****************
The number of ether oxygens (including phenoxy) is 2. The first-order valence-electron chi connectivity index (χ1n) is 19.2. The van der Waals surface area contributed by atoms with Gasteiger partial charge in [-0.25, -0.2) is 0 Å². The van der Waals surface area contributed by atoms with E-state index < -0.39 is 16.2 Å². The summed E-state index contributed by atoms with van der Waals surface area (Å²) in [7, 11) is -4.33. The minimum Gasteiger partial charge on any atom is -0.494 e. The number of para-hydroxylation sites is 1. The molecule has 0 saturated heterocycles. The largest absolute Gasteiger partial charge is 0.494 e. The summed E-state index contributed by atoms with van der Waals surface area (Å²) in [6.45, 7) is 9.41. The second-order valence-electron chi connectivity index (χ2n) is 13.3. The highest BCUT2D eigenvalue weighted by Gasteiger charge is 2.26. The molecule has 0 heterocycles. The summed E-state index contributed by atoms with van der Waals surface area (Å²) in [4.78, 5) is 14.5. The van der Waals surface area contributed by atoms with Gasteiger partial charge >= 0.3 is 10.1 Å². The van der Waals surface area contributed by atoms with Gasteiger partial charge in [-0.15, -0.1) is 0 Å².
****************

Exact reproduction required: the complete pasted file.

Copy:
The number of ether oxygens (including phenoxy) is 2. The first-order valence-electron chi connectivity index (χ1n) is 19.2. The van der Waals surface area contributed by atoms with Gasteiger partial charge in [-0.25, -0.2) is 0 Å². The van der Waals surface area contributed by atoms with E-state index < -0.39 is 16.2 Å². The summed E-state index contributed by atoms with van der Waals surface area (Å²) in [7, 11) is -4.33. The minimum Gasteiger partial charge on any atom is -0.494 e. The number of para-hydroxylation sites is 1. The molecule has 0 saturated heterocycles. The largest absolute Gasteiger partial charge is 0.494 e. The summed E-state index contributed by atoms with van der Waals surface area (Å²) in [6.45, 7) is 9.41. The second-order valence-electron chi connectivity index (χ2n) is 13.3. The highest BCUT2D eigenvalue weighted by Gasteiger charge is 2.26. The molecule has 0 heterocycles. The summed E-state index contributed by atoms with van der Waals surface area (Å²) in [4.78, 5) is 14.5. The van der Waals surface area contributed by atoms with Gasteiger partial charge >= 0.3 is 10.1 Å². The van der Waals surface area contributed by atoms with Gasteiger partial charge in [-0.15, -0.1) is 0 Å².